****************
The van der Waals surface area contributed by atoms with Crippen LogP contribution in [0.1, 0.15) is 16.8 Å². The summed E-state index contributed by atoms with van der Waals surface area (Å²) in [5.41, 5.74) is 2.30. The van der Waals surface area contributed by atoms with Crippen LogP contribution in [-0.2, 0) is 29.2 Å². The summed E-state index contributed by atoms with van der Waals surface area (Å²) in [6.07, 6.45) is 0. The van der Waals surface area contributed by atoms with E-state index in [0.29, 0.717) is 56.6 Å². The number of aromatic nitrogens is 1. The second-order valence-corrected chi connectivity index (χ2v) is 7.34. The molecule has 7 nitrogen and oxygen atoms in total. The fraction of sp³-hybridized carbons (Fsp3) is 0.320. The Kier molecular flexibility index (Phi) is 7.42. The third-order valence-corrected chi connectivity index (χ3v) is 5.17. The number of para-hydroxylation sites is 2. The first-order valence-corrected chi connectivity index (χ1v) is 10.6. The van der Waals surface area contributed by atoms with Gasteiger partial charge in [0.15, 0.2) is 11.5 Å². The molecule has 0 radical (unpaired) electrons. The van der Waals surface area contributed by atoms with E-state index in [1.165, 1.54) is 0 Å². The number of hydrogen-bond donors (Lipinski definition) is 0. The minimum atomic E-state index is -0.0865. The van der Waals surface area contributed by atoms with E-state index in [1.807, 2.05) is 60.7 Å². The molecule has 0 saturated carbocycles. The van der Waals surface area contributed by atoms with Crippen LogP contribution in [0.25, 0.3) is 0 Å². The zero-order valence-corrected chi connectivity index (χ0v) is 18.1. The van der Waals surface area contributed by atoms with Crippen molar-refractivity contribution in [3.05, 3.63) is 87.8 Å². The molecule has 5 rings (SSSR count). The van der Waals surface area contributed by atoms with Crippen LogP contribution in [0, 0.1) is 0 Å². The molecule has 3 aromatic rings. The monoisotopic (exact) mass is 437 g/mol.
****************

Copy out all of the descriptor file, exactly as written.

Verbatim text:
The van der Waals surface area contributed by atoms with Crippen LogP contribution in [0.1, 0.15) is 16.8 Å². The summed E-state index contributed by atoms with van der Waals surface area (Å²) in [5.41, 5.74) is 2.30. The van der Waals surface area contributed by atoms with Crippen LogP contribution in [-0.2, 0) is 29.2 Å². The summed E-state index contributed by atoms with van der Waals surface area (Å²) in [6.07, 6.45) is 0. The van der Waals surface area contributed by atoms with E-state index in [0.29, 0.717) is 56.6 Å². The number of aromatic nitrogens is 1. The second-order valence-corrected chi connectivity index (χ2v) is 7.34. The molecule has 7 nitrogen and oxygen atoms in total. The fraction of sp³-hybridized carbons (Fsp3) is 0.320. The Kier molecular flexibility index (Phi) is 7.42. The third-order valence-corrected chi connectivity index (χ3v) is 5.17. The number of para-hydroxylation sites is 2. The first-order valence-corrected chi connectivity index (χ1v) is 10.6. The van der Waals surface area contributed by atoms with Gasteiger partial charge in [0.15, 0.2) is 11.5 Å². The molecule has 0 radical (unpaired) electrons. The van der Waals surface area contributed by atoms with E-state index in [1.165, 1.54) is 0 Å². The number of hydrogen-bond donors (Lipinski definition) is 0. The minimum atomic E-state index is -0.0865. The van der Waals surface area contributed by atoms with E-state index in [1.807, 2.05) is 60.7 Å². The molecule has 0 saturated carbocycles. The van der Waals surface area contributed by atoms with Crippen LogP contribution in [0.25, 0.3) is 0 Å². The zero-order valence-corrected chi connectivity index (χ0v) is 18.1. The van der Waals surface area contributed by atoms with Crippen molar-refractivity contribution in [3.05, 3.63) is 87.8 Å². The molecule has 5 rings (SSSR count). The van der Waals surface area contributed by atoms with Crippen LogP contribution in [0, 0.1) is 0 Å². The molecule has 3 aromatic rings. The monoisotopic (exact) mass is 437 g/mol.